Many oncology practices are learning lessons about the importance of persistence, persuasion, and creativity in getting I/O drugs to the patients who need them.
Ezra Cohen, MD
Ezra Cohen, MD, prescribes immunotherapy (I/O) just about every day. He is a specialist in head and neck cancer, for which multiple I/O drugs have been approved. Usually, he said, getting payers to approve treatment is simple. But not always, and sometimes he needs to step in to make the case for his patient. That is especially true when it comes to off-label uses. “There are cancers I treat where I believe [I/O] could be effective but there is not an FDA approval,” said Cohen, codirector of the San Diego Center for Precision Immunotherapy and associate director of Translational Science at Moores Cancer Center at University of California, San Diego. “That’s where the challenges start to come in. We need to work at it.”
Other oncology practices face the same payment obstacles, and many are learning lessons about the importance of persistence, persuasion, and creativity in getting I/O drugs to the patients who need them (Figure). Nearly three-quarters (72%) of 110 respondents from oncology centers surveyed in 2018 reported that cost and payer approvals are the greatest barriers to offering I/O treatment.1
Although patients often express a desire to be treated with I/O, the high relative cost of these agents as monotherapy and in combination can be a barrier. Also, these agents are administered for a prolonged period, which raises the financial bar. In the setting of unresectable melanoma, combination therapy of talimogene laherparepvec (T-VEC; Imlygic) plus ipilimumab (Yervoy) at $474,904 versus ipilimumab alone at $132,810 would result in an incremental cost of over $1.6 million for 1 additional patient to achieve an objective response, according to one study. Based on this, investigators concluded that “this amount may be beyond what payers typically are willing to pay,” although “this should not preclude treatment for individual patients for whom this regimen may be indicated.”2
Cost of I/O is a Universal Concern
“Everyone is concerned about the price of cancer drugs in general and specifically the price of [I/O] drugs, especially as they move into combination therapies,” said Lee S. Schwartzberg, MD, chair of the executive committee of the Association of Community Cancer Centers Immuno-Oncology Institute, which was established to help oncologists navigate the multiple challenges involved in providing patients with access to these drugs. Schwartzberg is also executive director of the West Cancer Center, Tennessee. Indeed, new oncology drugs in the United States are likely to have median annual prices around $200,000 per year by 2023, according to a January 2019 report from the IQVIA Institute for Human Data Science.3
In a recent statement for the IO Institute, Schwartzberg wrote that although I/O contributes comparatively high value in oncology, a viable framework for clear valuation of oncologic agents is still a need, and “this deficit remains a significant policy challenge, especially as current and planned proposals concerning reimbursement from a federal perspective, Medicare, and private payers are uncertain.” Schwartzberg added that policies that threaten to reduce margins on I/O payment could undermine the financial stability of community oncology practice.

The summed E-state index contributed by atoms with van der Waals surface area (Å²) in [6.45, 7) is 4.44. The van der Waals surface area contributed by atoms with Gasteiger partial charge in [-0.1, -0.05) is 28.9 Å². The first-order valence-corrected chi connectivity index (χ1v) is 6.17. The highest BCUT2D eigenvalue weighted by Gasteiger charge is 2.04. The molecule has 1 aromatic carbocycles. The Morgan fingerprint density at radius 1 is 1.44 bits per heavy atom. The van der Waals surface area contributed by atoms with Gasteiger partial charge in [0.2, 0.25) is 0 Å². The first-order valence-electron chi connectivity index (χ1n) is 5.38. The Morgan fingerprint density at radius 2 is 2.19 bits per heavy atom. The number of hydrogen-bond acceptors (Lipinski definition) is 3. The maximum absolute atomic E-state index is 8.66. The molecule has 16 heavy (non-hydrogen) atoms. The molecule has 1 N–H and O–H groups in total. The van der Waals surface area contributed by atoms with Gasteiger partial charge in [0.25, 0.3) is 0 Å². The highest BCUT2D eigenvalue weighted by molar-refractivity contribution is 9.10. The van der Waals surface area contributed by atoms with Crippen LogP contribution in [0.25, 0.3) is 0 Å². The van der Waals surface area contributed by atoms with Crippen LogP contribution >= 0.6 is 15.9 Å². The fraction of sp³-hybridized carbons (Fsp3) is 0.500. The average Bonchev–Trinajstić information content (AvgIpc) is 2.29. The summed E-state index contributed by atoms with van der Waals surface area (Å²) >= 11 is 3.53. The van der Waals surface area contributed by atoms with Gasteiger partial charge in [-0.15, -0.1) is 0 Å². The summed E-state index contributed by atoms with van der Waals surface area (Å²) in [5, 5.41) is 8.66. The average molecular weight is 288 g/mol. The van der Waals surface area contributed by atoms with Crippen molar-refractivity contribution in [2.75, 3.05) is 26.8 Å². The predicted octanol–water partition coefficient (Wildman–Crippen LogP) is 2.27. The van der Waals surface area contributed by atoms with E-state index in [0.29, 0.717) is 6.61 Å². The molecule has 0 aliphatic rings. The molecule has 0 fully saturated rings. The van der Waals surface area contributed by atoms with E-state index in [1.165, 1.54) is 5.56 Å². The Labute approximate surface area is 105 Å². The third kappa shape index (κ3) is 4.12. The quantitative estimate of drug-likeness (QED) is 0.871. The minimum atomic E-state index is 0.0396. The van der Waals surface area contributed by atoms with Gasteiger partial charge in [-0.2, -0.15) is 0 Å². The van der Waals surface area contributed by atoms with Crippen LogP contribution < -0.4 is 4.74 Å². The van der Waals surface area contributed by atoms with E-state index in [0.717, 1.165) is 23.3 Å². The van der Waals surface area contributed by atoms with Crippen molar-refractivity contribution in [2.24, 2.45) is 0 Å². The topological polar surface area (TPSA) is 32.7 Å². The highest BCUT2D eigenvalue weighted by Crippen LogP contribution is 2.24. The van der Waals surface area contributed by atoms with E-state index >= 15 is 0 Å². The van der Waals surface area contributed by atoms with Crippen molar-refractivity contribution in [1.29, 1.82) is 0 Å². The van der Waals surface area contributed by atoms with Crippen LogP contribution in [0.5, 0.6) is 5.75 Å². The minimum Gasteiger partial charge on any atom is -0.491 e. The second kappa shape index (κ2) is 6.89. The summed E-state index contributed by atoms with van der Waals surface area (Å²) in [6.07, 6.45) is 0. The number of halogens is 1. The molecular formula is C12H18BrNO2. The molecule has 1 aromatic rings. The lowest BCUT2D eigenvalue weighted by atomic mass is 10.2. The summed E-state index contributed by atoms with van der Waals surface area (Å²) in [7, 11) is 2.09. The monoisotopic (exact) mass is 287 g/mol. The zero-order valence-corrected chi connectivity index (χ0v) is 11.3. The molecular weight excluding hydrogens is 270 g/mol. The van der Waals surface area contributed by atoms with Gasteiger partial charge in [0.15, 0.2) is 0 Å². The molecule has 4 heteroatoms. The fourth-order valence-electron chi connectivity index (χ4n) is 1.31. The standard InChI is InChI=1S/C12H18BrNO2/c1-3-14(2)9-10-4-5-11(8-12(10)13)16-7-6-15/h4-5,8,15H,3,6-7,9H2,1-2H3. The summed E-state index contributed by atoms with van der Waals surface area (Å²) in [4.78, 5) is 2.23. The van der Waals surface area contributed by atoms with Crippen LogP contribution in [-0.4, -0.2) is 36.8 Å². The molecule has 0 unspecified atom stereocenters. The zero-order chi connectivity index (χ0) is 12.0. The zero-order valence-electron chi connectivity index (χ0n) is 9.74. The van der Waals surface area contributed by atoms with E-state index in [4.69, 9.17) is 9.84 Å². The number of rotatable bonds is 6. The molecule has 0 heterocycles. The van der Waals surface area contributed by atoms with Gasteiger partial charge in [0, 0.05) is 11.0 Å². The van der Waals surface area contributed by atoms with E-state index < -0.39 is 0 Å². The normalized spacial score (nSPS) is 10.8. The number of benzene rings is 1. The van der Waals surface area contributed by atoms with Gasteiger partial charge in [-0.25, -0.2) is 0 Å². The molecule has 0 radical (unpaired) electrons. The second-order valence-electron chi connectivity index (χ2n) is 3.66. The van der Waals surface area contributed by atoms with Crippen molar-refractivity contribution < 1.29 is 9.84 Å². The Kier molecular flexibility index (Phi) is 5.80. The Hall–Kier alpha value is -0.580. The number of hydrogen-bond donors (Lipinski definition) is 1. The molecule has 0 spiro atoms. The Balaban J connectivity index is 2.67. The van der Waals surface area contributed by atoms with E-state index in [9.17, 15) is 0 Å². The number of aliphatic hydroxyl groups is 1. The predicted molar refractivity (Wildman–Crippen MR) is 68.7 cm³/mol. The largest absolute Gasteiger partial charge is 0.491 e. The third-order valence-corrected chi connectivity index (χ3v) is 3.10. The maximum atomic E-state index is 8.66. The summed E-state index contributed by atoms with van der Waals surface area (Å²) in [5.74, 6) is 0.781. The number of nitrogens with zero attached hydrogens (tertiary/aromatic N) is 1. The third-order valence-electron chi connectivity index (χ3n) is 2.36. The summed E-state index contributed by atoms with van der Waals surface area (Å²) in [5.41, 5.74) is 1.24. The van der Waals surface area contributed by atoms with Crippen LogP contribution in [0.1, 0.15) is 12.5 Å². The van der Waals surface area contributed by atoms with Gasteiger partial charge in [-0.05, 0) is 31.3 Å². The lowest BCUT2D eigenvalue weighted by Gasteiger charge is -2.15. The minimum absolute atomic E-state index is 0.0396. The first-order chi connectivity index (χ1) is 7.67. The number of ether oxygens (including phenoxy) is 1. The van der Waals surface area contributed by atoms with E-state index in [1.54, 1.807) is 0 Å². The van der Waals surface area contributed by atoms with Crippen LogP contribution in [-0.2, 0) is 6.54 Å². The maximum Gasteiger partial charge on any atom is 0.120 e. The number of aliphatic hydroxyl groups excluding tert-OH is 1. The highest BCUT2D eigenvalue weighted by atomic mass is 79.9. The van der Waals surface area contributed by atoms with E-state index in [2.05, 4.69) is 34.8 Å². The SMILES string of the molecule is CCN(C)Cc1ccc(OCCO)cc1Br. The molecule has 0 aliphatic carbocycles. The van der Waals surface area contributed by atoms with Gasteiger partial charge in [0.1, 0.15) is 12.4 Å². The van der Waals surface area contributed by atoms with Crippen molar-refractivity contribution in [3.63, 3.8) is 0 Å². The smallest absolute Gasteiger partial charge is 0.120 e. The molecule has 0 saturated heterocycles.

For example, the Centers for Medicare & Medicaid Services has proposed narrowing the scope of coverage protections for drug classes that include antineoplastics. This would give payers more leverage to influence the costs of drugs and the number of agents available on formulary. This would also give payers freer rein to apply step therapy and tighten prior authorization requirements.
Given the clear advantage offered by some I/O drugs over prior therapies, insisting that oncologists work up to immunotherapies through step therapy programs would be putting the cart before the horse, said Melissa Dillmon, MD, chair-elect of the American Society of Clinical Oncology’s Government Relations Committee. “Step therapy policies are not appropriate in the field of oncology due to the individualized nature of modern cancer treatment, the lack of truly interchangeable clinical options, and thankfully the rapid development of newer and better therapies,” she said.
I/O Costs Will Drive Policy Decisions
Dillmon worries that the high cost of I/O drugs alone will become a determinant for policy decisions by payers. “With step therapy policies often encouraging the use of less expensive therapies first, new, costly [I/O] treatments, which are positively changing the future of patients with advanced cancer, may become a prime target for utilization management tactics,” she said.
Utilization management has already become an impediment to achieving the highest quality of care for patients with cancer, Dillmon contends. The time required for payers to process authorization requests affects promptness of care, and it's difficult to see the logic in requiring that patients fail on an inferior therapy first. “Such treatment delays can have a life-threatening impact for the patient whose cancer won’t wait,” she said.
For now, oncologists can employ certain tactics to improve their chances of gaining approvals for needed medications, oncologists interviewed for this article said. Payers more readily cover I/O therapies that are included in the National Comprehensive Cancer Network guidelines. “There are some hoops to go through, although they aren’t extraordinary,” said Alex Spira, MD, PhD, a medical oncologist with Virginia Cancer Specialists, which has offices in Fairfax and Reston. He noted that physicians should carefully justify their diagnoses. One way is by providing appropriate biomarker information, for instance. “Occasionally, you’ll get into an argument, but that’s by far the exception,” said Spira, who also holds executive committee positions at The US Oncology Network.